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History of the Umpqua Basin

The Native Americans were the first people to settle in the region. The Umpqua Basin was the ancestral territory of four tribes, the Lower Umpqua, the Upper Umpqua, the Cow Creek Band of the Umpqua, and the Southern Mollala Indians. The Lower Umpqua Indians are a coastal tribe closely related to the Coos and Siuslaw Indians. The Upper Umpqua Indians lived in the interior of the basin, upstream from the head of tidewater along the valleys of the Umpqua river and streams. The Cow Creeks lived in the South Umpqua and Cow Creek drainages, and utilized much of the middle-elevation region of central and eastern portion of the basin. The Southern Mollala lived in the headwaters of the South Umpqua sub-basin.

Fur trading brought the first Euro-American visitors to the Umpqua Basin in 1791 and continued until the mid-1800s.  California's Gold Rush in 1849, and the discovery of gold at Jackson Creek in Oregon in 1852, brought many permanent settlers to the Basin.  Travelers on their way to the gold fields passed through the central Umpqua Basin.  Many of these visitors observed the great potential for farming and raising stock and decided to settle in the Basin.  As the number of settlers increased, the Native American population of the area decreased. Diseases, including malaria, measles, and smallpox, took a toll, as did the Indian Wars of the 1850s and the relocation of many tribes to the Grand Ronde Reservation.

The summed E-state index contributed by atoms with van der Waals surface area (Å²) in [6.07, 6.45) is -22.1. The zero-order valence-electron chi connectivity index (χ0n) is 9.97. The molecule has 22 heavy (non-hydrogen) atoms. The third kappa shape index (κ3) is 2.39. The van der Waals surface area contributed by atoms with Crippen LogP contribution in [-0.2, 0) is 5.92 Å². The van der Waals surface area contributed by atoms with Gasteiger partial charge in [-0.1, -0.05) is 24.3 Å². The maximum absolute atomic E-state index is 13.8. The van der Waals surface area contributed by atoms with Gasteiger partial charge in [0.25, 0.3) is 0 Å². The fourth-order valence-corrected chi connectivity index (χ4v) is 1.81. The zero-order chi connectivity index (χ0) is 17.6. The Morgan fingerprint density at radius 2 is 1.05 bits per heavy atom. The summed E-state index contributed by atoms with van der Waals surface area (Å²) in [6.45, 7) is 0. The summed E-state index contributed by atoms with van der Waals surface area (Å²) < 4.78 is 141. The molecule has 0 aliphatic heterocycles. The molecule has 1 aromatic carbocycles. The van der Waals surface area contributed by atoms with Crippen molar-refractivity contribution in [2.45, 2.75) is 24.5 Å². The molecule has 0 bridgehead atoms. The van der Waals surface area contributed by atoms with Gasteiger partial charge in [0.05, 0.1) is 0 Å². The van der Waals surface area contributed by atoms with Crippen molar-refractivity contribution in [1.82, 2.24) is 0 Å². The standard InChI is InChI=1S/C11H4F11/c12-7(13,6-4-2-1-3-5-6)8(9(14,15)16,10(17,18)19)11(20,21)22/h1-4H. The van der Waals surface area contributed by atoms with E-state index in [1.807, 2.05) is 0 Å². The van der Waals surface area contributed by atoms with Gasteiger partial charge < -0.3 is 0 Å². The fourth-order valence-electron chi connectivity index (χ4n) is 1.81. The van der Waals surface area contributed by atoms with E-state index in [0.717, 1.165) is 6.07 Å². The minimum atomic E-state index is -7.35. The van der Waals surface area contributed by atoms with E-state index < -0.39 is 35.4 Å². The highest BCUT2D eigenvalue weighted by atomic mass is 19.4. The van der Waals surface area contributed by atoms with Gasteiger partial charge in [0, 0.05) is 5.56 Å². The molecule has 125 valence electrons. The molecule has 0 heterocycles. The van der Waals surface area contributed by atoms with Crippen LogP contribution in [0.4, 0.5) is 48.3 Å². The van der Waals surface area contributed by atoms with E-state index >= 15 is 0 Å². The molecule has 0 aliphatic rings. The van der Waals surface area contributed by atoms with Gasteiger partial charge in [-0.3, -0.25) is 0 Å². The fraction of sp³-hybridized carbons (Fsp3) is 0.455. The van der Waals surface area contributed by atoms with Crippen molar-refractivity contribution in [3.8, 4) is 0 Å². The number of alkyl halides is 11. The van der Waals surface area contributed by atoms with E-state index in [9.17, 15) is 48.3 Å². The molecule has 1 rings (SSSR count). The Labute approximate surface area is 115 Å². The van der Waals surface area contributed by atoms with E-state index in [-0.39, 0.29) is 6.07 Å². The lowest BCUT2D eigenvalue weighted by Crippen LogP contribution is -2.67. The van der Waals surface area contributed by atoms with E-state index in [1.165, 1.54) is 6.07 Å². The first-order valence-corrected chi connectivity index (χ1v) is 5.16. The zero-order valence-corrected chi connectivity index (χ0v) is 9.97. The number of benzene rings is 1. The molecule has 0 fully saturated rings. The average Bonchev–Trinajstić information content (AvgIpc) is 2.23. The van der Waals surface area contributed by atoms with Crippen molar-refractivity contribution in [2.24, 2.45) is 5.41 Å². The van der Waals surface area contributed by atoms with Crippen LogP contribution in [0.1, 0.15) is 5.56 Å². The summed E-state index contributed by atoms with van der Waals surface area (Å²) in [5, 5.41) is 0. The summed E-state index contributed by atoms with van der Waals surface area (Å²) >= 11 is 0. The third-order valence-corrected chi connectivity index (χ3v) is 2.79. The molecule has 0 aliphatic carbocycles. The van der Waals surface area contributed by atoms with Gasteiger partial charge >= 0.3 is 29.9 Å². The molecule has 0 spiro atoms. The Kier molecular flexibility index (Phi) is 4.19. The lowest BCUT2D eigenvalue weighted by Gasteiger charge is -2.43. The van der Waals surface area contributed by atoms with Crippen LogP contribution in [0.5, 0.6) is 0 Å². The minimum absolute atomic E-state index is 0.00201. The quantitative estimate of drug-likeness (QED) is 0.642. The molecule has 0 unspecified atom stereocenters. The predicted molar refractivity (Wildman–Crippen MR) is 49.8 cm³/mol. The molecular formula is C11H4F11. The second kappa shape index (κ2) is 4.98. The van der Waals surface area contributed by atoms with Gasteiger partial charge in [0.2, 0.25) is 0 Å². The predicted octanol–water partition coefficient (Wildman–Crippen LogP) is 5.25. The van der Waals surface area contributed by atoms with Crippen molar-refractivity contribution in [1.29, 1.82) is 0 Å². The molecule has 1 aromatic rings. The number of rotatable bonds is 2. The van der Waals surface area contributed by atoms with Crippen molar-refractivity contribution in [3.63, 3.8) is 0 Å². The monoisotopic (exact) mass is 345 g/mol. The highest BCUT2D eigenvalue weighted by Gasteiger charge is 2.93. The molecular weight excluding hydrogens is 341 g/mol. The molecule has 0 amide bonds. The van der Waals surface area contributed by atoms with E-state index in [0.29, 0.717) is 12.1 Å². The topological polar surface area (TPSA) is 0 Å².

The best agricultural lands were quickly claimed, but other settlers found opportunities mining for precious metals and mercury.  Mining remained an important industry in the Umpqua until the second half of the 20th century. Currently, there are no large, active mines in the Basin.

As the West continued to grow, the demand for lumber increased making logging a profitable industry throughout the Umpqua Basin.  The housing boom after World War II caused further expansion of the timber industry and associated sawmills and plywood mills.  It was during this time that the Douglas County/Umpqua Basin area experienced its greatest population growth, jumping from around 22,000 in 1940 to around 50,000 in 1960.  Currently, the forest products industry directly employs approximately one-fourth of the labor force in the Douglas County/Umpqua Basin area.

In recent history, highway construction has probably had the greatest impact on the Basin's economy and growth.  The Pacific Highway (Highway 99) was completed in the 1920s.  In 1966, the new interstate highway (I-5), was completed. I-5 was a windfall for cities along its path, such as Roseburg, but difficult for the bypassed cities of Yoncalla, Riddle, and Glendale.  To this day, the cities along the I-5 corridor have growing populations and economies, while the populations of many of the bypassed cities are slowly declining.